WorldCat Identities

Kisor, Yvette

Overview
Works: 3 works in 11 publications in 1 language and 153 library holdings
Genres: Criticism, interpretation, etc 
Roles: Author
Classifications: PR1586, 829.3
Publication Timeline
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Most widely held works by Yvette Kisor
Beowulf unlocked : new evidence from lexomic analysis by Michael D. C Drout( Book )

8 editions published in 2016 in English and held by 54 WorldCat member libraries worldwide

The most original and ground-breaking work on Beowulf in several decades, this book uses “lexomic” methods that blend computer-assisted statistical analysis with traditional approaches to reveal new and surprising information about the construction and sources of the greatest surviving Old English poem. Techniques of cluster analysis identify patterns of vocabulary distribution that indicate robust similarities and differences among segments of the poem. The correlation of these patterns with knowledge gained from source-study, philological analysis, and neglected previous scholarship sheds new light on the material of which Beowulf was made and the way it was composed. The implications of this investigation for the dating, structure, and cultural context of Beowulf will overturn the current scholarly consensus and significantly improve our understanding of the poem, its nature, and origins.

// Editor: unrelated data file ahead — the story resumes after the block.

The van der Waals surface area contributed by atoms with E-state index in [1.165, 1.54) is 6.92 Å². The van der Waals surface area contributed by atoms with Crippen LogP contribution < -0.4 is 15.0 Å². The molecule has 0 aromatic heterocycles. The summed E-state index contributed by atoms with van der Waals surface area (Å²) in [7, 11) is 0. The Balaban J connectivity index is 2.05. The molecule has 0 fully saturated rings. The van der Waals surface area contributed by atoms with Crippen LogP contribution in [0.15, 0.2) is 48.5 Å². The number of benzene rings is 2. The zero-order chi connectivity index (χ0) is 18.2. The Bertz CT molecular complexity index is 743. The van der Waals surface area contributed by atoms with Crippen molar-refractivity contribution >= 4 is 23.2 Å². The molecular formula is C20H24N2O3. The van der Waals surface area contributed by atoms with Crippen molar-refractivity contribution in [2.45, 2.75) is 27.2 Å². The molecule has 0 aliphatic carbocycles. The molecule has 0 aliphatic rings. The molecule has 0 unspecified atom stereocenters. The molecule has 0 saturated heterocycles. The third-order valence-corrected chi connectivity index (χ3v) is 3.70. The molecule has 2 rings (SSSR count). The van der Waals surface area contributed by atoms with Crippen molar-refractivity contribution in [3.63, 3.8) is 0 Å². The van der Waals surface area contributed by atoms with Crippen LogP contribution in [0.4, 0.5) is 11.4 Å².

A roundtable discussion of Peter Jackson's The hobbit, an unexpected journey : February 21, 2013( Visual )

1 edition published in 2013 in English and held by 6 WorldCat member libraries worldwide

"Four Tolkien scholars ... assess Jackson's new film with audience questions and Q & A to follow: Dr. Robin Reid, Texas A & M University (moderator); Dr. Yvette Kisor, Ramapo College of New Jersey; Dr. Edward L. Risden, St. Norbert College [Wis.]; [and] Richard C. West, UW [University of Wisconsin]-Madison"--Press release
The inner "Beowulf": Theories of structure and composition of the poem and their implications for modern readers by Yvette Kisor( Book )

2 editions published in 2001 in English and held by 2 WorldCat member libraries worldwide

From the very beginning of Beowulf scholarship there has been a perceived difficulty about the ordering of the text. Confronted with the disparate elements of the poem, many readers (and scholars) are initially overcome by a sense of disorder. This dissertation looks at a number of different theories about how the text of Beowulf is ordered, concentrating especially on recent theories, particularly that of David Howlett, and examining the implications these different theories have for the reader. Much recent criticism has focused on moments when sequences of narrative continuity break down, observing that it is these discontinuous moments that have traditionally troubled readers. In examining this interaction of reader and text, such critics draw attention to the reader's desire for consistency, and the extent to which readers "write" the "gaps" they encounter in the text
 
Audience Level
0
Audience Level
1
  Kids General Special  
Audience level: 0.53 (from 0.08 for A roundtab ... to 0.76 for The inner ...)

Languages
English (11)